We present a comprehensive study showing new results from a shallow gas seep area in ∼40 m water depth located in the North Sea, Netherlands sector B13 that we call “Dutch Dogger Bank seep area.” It has been postulated that methane presumably originating from a gas reservoir in ∼600 m depth below the seafloor is naturally leaking to the seafloor. Our ship-based subbottom echosounder data indicate that the migrating gas is trapped in numerous gas pockets in the shallow sediments. The gas pockets are located at the boundary between the top of the Late Pliocene section and overlying fine-grained sediments, which were deposited during the early Holocene marine transgression after the last glaciation. We mapped gas emissions during three R/V Heincke cruises in 2014, 2015, and 2016 and repeatedly observed up to 850 flares in the study area. Most of them (∼80%) were concentrated at five flare clusters. Our repeated analysis revealed spatial similarities of seep clusters, but also heterogeneities in emission intensities. A first calculation of the methane released from these clusters into the water column revealed a flow rate of 277 L/min (SD = 140), with two clusters emitting 132 and 142 L/min representing the most significant seepage sites. Above these two flare clusters, elevated methane concentrations were recorded in atmospheric measurements. Our results illustrate the effective transport of methane via gas bubbles through a ∼40 m water column, and furthermore provide an estimate of the emission rate needed to allow for a contribution to the atmospheric methane concentration.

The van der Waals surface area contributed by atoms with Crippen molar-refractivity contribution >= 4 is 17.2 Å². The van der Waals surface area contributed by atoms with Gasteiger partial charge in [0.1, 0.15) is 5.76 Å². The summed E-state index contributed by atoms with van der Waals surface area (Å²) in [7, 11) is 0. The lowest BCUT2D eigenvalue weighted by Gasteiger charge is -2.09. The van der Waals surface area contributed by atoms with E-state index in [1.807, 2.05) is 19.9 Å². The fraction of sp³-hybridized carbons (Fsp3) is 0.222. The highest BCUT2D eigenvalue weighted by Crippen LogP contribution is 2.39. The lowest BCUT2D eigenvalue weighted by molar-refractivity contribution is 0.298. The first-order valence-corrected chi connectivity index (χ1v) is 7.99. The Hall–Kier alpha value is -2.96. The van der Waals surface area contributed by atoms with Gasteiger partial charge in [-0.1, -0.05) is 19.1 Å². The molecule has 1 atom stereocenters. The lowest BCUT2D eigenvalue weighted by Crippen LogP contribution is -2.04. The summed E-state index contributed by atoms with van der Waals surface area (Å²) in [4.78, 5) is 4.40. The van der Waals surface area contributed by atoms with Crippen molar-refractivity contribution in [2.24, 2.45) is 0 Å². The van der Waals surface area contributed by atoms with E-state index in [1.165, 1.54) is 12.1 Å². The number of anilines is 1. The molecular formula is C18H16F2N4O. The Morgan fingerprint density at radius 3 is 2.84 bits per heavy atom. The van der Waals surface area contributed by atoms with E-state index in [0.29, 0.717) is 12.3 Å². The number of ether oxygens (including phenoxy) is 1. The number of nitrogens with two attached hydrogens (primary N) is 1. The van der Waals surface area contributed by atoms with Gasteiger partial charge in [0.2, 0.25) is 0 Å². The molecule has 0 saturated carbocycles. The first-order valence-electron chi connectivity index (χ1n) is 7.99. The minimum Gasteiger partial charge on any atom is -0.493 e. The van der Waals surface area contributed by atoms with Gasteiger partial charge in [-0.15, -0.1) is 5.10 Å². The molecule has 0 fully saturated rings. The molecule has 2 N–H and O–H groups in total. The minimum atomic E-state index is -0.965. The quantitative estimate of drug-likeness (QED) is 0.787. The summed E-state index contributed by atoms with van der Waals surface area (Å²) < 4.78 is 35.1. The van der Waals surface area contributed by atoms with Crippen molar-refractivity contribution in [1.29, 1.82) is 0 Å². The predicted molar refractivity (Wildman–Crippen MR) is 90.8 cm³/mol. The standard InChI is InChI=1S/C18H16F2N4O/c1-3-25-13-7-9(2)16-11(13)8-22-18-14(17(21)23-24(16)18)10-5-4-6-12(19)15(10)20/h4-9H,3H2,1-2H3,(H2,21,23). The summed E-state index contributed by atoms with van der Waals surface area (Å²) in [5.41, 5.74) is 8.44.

Áreas temáticas de ASJC Scopus
- Geoquímica y petrología